Home Newark Press Releases 2013 New Jersey-Based Financial Adviser Sentenced to 27 Months in Prison for Defrauding Elderly Investors

New Jersey-Based Financial Adviser Sentenced to 27 Months in Prison for Defrauding Elderly Investors

U.S. Attorney’s Office September 25, 2013
  • District of New Jersey (973) 645-2888

TRENTON, N.J. – A Somerset County, New Jersey-based financial adviser was sentenced today to 27 months in prison for stealing $138,000 from two elderly investors and funding his lavish lifestyle with money he claimed to be investing in conservative securities and his business, U.S. Attorney Paul J. Fishman announced.

Ralph A. Saviano, 72, of Bridgewater, New Jersey, previously pleaded guilty before U.S. District Judge Freda L. Wolfson in Trenton federal court to an information charging him with wire fraud.

According to documents filed in this case and statements made in court:

Saviano, an investment adviser who had worked in the financial industry for more than 40 years, targeted clients through his association with Centaurus Financial Inc. and later through Saviano Financial Group (SFG), from as early as July 2007 through October 2012.

During this time, Saviano had approximately 300 clients, many of whom were unsophisticated investors between the ages of 60 and 85, whom he had known for many years and who trusted his financial experience and advice. Saviano admitted he targeted clients he knew were about to receive significant amounts of cash, such as maturing certificates of deposit (CDs), and proposed that they invest those funds in low-risk investments or in his business, SFG. Saviano said he would use these “business loans” solely for business expenses.

Saviano admitted that in May 2012, an 85-year-old client gave him approximately $63,000 from a mature CD that she was told would be invested in two investment funds. Saviano accompanied the client to her bank to redeem the CD and instructed her make the proceeds from the CD payable to him. In June 2012, another of Saviano’s clients—80 years old and suffering from cancer—gave Saviano approximately $75,000 she inherited from a recently deceased relative, making the check payable to “Cash” with the words “financial investment” in the memo field.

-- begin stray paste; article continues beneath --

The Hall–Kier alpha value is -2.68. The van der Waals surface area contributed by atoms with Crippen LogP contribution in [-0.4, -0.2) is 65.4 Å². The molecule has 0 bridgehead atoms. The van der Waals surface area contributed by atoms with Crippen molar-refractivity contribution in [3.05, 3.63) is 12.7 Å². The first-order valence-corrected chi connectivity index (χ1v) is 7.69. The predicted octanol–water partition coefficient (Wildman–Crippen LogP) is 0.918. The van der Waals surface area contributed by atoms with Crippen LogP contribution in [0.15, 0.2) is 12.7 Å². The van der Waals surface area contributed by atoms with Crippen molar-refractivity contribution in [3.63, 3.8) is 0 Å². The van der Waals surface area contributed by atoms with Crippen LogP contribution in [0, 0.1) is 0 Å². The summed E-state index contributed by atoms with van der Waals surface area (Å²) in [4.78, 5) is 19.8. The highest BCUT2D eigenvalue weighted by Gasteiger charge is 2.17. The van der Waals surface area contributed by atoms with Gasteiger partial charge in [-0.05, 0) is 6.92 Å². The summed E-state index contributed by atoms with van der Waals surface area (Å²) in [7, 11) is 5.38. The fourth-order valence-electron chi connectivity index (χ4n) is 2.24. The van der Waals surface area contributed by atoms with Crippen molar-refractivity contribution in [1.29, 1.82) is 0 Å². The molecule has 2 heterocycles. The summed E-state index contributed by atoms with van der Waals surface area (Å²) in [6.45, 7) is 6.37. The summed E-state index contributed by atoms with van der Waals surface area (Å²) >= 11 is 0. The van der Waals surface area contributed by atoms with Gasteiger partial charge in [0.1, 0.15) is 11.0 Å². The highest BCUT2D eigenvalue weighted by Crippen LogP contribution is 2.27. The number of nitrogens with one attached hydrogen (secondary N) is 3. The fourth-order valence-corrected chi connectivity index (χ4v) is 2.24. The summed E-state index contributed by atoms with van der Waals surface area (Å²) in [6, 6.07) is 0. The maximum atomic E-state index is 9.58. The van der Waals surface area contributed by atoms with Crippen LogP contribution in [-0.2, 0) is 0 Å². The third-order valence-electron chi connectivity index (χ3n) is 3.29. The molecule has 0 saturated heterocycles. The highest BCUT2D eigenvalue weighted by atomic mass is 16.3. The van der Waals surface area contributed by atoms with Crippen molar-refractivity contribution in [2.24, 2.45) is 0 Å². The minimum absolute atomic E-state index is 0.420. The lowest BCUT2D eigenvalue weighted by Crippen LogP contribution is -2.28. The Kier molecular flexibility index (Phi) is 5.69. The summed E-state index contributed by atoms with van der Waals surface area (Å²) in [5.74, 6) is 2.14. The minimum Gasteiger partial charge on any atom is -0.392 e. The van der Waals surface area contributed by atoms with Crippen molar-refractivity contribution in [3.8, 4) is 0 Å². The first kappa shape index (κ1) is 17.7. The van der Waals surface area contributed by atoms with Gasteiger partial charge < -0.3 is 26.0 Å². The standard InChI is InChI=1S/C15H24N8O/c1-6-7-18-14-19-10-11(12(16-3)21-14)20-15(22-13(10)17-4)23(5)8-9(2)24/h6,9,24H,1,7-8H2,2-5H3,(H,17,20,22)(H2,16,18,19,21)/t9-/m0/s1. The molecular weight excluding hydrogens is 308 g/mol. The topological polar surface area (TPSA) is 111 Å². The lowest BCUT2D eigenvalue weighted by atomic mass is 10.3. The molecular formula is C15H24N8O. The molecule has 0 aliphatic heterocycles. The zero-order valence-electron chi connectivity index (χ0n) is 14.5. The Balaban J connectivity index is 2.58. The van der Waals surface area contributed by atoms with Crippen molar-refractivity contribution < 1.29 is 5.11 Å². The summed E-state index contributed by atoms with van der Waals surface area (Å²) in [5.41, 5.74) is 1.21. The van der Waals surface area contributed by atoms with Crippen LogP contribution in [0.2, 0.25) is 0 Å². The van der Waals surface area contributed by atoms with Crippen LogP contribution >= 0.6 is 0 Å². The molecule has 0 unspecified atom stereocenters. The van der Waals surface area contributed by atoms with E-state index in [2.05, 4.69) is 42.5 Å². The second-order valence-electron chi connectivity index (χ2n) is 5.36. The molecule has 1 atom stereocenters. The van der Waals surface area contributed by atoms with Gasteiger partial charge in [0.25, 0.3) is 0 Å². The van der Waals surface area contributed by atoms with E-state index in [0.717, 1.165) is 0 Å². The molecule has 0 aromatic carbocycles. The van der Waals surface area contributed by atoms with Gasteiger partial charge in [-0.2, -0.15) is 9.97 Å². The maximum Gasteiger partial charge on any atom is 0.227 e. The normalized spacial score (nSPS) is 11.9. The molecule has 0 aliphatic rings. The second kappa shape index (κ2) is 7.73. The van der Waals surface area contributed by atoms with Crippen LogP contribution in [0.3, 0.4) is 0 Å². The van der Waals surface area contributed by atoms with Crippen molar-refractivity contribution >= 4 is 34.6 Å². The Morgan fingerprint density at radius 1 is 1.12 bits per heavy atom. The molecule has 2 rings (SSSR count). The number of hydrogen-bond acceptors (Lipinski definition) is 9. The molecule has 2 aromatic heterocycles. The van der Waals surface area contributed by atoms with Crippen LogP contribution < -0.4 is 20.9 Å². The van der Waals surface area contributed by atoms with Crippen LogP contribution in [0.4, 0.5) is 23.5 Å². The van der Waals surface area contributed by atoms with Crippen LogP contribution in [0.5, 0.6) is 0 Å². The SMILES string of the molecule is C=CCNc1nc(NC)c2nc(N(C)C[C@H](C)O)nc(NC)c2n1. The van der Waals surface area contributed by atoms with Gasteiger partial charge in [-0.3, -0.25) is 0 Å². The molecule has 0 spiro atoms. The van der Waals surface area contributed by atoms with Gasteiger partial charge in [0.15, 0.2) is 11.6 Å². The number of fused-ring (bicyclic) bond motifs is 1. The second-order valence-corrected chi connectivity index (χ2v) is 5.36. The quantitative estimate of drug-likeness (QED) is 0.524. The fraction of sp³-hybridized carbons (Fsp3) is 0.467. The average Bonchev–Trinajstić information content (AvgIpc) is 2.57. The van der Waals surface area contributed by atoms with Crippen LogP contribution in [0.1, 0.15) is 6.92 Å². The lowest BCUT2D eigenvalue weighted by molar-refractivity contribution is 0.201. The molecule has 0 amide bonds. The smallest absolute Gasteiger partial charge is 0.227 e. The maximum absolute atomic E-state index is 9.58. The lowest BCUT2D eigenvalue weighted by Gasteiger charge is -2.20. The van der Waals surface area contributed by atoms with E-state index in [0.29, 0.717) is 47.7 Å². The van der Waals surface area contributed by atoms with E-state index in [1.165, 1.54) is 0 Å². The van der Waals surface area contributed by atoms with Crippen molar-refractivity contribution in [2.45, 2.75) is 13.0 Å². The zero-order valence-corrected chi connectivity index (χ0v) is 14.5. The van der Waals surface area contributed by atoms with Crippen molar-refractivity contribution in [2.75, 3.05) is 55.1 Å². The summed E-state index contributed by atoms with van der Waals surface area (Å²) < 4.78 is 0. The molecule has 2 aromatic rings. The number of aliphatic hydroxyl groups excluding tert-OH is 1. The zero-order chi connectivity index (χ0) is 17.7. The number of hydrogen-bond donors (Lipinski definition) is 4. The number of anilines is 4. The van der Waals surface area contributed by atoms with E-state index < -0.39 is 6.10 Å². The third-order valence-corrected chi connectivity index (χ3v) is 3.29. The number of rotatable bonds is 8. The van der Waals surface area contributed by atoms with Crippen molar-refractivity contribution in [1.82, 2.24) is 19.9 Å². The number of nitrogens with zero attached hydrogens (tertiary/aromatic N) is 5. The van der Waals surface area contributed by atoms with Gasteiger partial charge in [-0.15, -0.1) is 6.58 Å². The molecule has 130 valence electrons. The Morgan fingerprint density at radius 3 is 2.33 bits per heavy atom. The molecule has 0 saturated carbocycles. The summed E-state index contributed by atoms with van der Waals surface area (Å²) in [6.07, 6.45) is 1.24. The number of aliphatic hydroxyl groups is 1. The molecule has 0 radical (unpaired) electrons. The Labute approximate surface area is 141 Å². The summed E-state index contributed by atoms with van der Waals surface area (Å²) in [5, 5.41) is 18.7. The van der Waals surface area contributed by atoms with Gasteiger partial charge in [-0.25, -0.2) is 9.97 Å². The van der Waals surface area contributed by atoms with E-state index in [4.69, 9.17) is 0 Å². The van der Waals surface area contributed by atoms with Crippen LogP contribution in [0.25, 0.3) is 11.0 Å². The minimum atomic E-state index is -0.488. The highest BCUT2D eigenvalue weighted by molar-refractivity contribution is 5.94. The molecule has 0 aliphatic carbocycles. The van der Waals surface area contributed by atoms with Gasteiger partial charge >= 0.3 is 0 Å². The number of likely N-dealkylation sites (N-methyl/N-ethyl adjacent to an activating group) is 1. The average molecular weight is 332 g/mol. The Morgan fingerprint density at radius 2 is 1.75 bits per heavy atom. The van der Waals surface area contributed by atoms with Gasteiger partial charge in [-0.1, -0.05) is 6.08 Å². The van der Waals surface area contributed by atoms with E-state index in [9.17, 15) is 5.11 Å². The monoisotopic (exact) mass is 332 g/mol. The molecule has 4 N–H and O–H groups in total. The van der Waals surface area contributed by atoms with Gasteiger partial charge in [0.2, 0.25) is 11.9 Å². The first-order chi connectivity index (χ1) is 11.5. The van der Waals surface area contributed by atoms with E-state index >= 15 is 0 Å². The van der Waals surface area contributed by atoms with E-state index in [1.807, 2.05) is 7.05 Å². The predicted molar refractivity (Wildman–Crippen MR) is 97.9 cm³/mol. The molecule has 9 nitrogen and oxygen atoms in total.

Instead of doing as he claimed, Saviano used the funds to repay prior “loans” from other clients in Ponzi-scheme fashion and to pay for various personal expenses, including at least $33,000 for granite countertops and other home improvements, $18,000 in cash payments to himself and family members, $10,000 in personal mortgage and rent payments, and thousands more in jewelry, clothing, a family vacation to Aruba, and a theater donation.

At the plea hearing on June 5, 2013, Judge Wolfson entered a consent judgment and order of forfeiture in the amount of $699,926.51, which constitutes the proceeds Saviano obtained from his known investor victims as a result of his offense.

In addition to the prison term, Judge Wolfson sentenced Saviano to three years of supervised release and ordered restitution of $699,926.51.

In a parallel investigation, the U.S. Securities and Exchange Commission on September 6, 2013, issued an order instituting settled administrative proceedings against Saviano. In its order, the SEC barred Saviano from association with any broker, dealer, investment adviser, municipal securities dealer, municipal adviser, transfer agent, or nationally recognized statistical rating organization. It also barred him from participating in any offering of a penny stock, including acting as a promoter, finder, consultant, agent or other person who engages in activities with a broker, dealer, or issuer for purposes of the issuance or trading in any penny stock or inducing or attempting to induce the purchase or sale of any penny stock.

U.S. Attorney Fishman praised special agents of the FBI, under the direction of Aaron T. Ford in Newark, for the investigation leading to today’s sentence. He also thanked the SEC’s New York office for its assistance with the investigation.

The government is represented by Assistant U.S. Attorney Aaron Mendelsohn of the U.S. Attorney’s Office Economic Crimes Unit and Evan Weitz of the office’s Asset Forfeiture and Money Laundering Unit in Newark.

If you believe you are a victim of or otherwise have information concerning this alleged scheme, you are encouraged to contact the FBI at 973-792-3000.

This case was brought in coordination with President Barack Obama’s Financial Fraud Enforcement Task Force. The task force was established to wage an aggressive, coordinated, and proactive effort to investigate and prosecute financial crimes. With more than 20 federal agencies, 94 U.S. Attorneys’ offices and state and local partners, it is the broadest coalition of law enforcement, investigatory, and regulatory agencies ever assembled to combat fraud. Since its formation, the task force has made great strides in facilitating increased investigation and prosecution of financial crimes; enhancing coordination and cooperation among federal, state, and local authorities; addressing discrimination in the lending and financial markets; and conducting outreach to the public, victims, financial institutions, and other organizations. Over the past three fiscal years, the Justice Department has filed nearly 10,000 financial fraud cases against nearly 15,000 defendants including more than 2,900 mortgage fraud defendants. For more information on the task force, please visit www.stopfraud.gov.